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Definition: Growth Share Matrix
It is a model to relate market share with market growth rate of a product or a business unit. It is also called BCG matrix. Market share is of the product or business unit in industry and growth rate is of the industry itself. It was developed by the Boston Consulting Group in 1968. Till then it has been extensively used in order to formulate and implement the business strategy for many companies. It basically categories the product of the companies according to growth rate and market share and puts them into four categories:
Star: The product having high score on both market share and market growth rate comes into this category. They are thought of as the next cash cows for the company.
Cash Cow: The product with low growth rate but high market share fits in this category. Companies prefer their products to be into this category as they keeps on generating enough cash flow for the company.
Dog: The products with low score on both market share and market growth rate fits into dog category. These are least likeable products and they didn’t generate enough cash flow for the company even to meet the breakeven target.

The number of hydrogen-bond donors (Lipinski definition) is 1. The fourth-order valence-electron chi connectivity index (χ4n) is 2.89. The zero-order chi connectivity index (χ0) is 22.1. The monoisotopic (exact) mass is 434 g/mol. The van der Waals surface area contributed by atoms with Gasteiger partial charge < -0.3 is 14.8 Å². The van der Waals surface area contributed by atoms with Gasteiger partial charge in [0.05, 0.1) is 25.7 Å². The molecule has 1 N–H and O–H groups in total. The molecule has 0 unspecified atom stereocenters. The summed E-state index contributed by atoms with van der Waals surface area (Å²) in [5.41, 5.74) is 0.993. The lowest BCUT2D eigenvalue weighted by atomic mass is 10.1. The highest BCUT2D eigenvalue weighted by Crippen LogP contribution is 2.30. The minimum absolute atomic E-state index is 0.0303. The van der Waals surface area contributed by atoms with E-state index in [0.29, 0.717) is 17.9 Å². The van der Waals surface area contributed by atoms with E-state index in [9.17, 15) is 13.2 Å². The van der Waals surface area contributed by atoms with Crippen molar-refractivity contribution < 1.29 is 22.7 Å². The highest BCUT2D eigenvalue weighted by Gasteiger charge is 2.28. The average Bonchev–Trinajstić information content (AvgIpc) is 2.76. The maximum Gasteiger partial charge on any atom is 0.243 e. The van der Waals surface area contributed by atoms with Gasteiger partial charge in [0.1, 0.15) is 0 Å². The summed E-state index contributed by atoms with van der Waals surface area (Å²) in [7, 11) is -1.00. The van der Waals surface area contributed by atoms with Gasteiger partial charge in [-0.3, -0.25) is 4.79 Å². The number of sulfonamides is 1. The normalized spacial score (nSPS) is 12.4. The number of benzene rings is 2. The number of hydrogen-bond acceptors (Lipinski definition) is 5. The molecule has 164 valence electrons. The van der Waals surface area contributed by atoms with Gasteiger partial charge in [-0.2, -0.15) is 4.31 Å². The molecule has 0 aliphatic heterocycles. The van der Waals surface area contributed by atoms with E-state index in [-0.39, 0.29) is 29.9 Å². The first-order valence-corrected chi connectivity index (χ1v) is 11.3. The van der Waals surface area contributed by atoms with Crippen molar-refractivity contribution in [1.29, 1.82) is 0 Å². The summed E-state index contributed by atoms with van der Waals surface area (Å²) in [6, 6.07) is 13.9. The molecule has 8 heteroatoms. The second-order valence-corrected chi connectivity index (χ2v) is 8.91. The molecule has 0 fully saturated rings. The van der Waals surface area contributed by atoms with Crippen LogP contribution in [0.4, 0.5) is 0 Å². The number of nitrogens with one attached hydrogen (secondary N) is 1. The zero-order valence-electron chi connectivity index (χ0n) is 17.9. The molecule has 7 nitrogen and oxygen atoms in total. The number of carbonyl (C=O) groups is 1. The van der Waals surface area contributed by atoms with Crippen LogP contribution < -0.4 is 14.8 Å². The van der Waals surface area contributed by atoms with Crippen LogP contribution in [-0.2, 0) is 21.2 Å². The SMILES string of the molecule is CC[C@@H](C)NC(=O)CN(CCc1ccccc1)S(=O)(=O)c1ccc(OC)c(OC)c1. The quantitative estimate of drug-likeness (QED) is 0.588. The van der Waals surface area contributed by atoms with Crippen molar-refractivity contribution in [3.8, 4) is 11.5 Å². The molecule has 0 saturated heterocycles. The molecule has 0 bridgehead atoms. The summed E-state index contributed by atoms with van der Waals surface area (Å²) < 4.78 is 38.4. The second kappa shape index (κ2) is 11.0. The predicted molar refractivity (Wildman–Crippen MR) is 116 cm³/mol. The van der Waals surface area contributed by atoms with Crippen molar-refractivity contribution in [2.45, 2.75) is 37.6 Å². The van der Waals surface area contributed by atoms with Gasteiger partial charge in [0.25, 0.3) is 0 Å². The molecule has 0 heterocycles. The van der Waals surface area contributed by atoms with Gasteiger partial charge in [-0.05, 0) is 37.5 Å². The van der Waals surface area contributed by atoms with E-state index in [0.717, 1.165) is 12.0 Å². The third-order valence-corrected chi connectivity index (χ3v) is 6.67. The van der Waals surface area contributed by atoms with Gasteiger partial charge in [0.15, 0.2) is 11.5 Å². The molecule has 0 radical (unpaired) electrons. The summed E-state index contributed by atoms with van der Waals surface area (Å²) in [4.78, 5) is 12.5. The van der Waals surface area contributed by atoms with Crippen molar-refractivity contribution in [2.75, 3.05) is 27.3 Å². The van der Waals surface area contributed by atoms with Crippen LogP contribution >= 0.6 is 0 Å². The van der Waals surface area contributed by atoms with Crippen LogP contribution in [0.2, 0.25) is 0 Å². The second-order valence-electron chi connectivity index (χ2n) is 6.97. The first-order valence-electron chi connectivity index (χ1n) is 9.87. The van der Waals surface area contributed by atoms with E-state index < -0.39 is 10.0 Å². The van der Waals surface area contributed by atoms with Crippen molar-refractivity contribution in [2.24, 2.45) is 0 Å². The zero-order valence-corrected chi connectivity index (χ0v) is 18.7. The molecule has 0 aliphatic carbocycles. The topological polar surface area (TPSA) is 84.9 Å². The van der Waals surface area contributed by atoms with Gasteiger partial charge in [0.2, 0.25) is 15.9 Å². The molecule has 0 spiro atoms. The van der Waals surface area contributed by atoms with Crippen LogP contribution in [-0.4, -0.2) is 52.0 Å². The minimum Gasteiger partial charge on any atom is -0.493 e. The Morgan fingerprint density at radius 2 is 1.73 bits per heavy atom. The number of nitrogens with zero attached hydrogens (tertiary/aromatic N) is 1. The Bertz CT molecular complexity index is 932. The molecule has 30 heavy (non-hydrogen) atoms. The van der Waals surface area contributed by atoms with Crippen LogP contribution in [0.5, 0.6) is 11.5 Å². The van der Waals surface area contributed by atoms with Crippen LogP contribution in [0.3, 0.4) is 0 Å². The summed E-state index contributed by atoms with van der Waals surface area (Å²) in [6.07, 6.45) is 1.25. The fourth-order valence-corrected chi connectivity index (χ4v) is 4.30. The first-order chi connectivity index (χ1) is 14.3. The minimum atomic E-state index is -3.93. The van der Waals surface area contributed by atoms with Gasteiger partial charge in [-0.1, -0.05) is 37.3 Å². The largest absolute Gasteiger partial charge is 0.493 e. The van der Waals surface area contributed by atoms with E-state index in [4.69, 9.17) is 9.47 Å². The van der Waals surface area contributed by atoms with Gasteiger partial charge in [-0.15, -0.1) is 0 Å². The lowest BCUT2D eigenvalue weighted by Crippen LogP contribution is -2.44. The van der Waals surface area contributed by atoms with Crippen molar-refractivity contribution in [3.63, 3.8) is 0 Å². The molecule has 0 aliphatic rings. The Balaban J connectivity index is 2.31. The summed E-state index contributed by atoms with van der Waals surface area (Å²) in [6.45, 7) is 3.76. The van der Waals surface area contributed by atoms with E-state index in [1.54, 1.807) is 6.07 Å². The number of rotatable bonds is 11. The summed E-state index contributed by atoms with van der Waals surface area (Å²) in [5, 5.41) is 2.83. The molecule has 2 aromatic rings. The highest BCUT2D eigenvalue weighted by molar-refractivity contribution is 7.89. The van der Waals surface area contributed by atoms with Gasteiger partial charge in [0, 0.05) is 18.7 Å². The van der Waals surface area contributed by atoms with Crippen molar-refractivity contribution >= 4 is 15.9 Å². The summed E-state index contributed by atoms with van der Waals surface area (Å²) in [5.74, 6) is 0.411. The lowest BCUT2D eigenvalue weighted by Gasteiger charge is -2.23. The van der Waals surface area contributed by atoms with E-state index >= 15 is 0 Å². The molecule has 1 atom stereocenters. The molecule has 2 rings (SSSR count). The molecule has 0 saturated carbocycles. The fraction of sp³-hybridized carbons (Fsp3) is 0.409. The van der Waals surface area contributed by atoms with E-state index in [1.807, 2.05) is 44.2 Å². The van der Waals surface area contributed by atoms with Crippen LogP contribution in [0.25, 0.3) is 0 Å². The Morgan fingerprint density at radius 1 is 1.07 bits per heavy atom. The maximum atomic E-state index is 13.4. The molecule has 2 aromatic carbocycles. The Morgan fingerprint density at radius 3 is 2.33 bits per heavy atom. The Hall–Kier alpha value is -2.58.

Question Mark: the product with high growth rate but low market share fits into this category. For these product the company is not sure about their future and proper consideration is required for that product for future investment
Example: The BCG matrix HUL products can be as follows:
Star: Lux, Sunsilk can be categorized as star product with high market share and high growth rate
Cash Cow: AXE deodorant is a cash cow with high market share but low growth rate of industry.
Dog: Wheel has come out as a low growth rate and low market share product for HUL
Question Mark: Rin can be put into question mark category with high growth rate but low market share.